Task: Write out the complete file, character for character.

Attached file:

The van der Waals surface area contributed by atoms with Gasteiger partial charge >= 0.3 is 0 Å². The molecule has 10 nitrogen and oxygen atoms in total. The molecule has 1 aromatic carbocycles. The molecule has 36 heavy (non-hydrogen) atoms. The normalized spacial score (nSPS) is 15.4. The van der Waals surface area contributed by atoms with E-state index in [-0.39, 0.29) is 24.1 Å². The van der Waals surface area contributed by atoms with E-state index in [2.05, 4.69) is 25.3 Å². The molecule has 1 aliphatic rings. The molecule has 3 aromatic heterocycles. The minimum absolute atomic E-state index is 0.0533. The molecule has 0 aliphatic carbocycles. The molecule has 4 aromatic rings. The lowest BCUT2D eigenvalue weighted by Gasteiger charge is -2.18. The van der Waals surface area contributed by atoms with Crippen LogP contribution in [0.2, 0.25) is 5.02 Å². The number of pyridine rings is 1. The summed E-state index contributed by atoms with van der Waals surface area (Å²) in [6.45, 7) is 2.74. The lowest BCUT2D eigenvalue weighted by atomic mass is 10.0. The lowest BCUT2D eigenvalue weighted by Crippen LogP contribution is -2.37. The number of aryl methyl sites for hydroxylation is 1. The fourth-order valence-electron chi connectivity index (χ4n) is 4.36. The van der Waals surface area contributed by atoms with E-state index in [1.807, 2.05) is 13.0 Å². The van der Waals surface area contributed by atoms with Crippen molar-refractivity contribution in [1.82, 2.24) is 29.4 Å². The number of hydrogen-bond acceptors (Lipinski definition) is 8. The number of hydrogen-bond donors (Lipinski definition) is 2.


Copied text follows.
The van der Waals surface area contributed by atoms with Gasteiger partial charge >= 0.3 is 0 Å². The molecule has 10 nitrogen and oxygen atoms in total. The molecule has 1 aromatic carbocycles. The molecule has 36 heavy (non-hydrogen) atoms. The normalized spacial score (nSPS) is 15.4. The van der Waals surface area contributed by atoms with E-state index in [-0.39, 0.29) is 24.1 Å². The van der Waals surface area contributed by atoms with E-state index in [2.05, 4.69) is 25.3 Å². The molecule has 1 aliphatic rings. The molecule has 3 aromatic heterocycles. The minimum absolute atomic E-state index is 0.0533. The molecule has 0 aliphatic carbocycles. The molecule has 4 aromatic rings. The lowest BCUT2D eigenvalue weighted by Gasteiger charge is -2.18. The van der Waals surface area contributed by atoms with Crippen LogP contribution in [0.2, 0.25) is 5.02 Å². The number of pyridine rings is 1. The summed E-state index contributed by atoms with van der Waals surface area (Å²) in [6.45, 7) is 2.74. The lowest BCUT2D eigenvalue weighted by atomic mass is 10.0. The lowest BCUT2D eigenvalue weighted by Crippen LogP contribution is -2.37. The number of aryl methyl sites for hydroxylation is 1. The fourth-order valence-electron chi connectivity index (χ4n) is 4.36. The van der Waals surface area contributed by atoms with E-state index in [1.807, 2.05) is 13.0 Å². The van der Waals surface area contributed by atoms with Crippen molar-refractivity contribution in [1.82, 2.24) is 29.4 Å². The number of hydrogen-bond acceptors (Lipinski definition) is 8. The number of hydrogen-bond donors (Lipinski definition) is 2.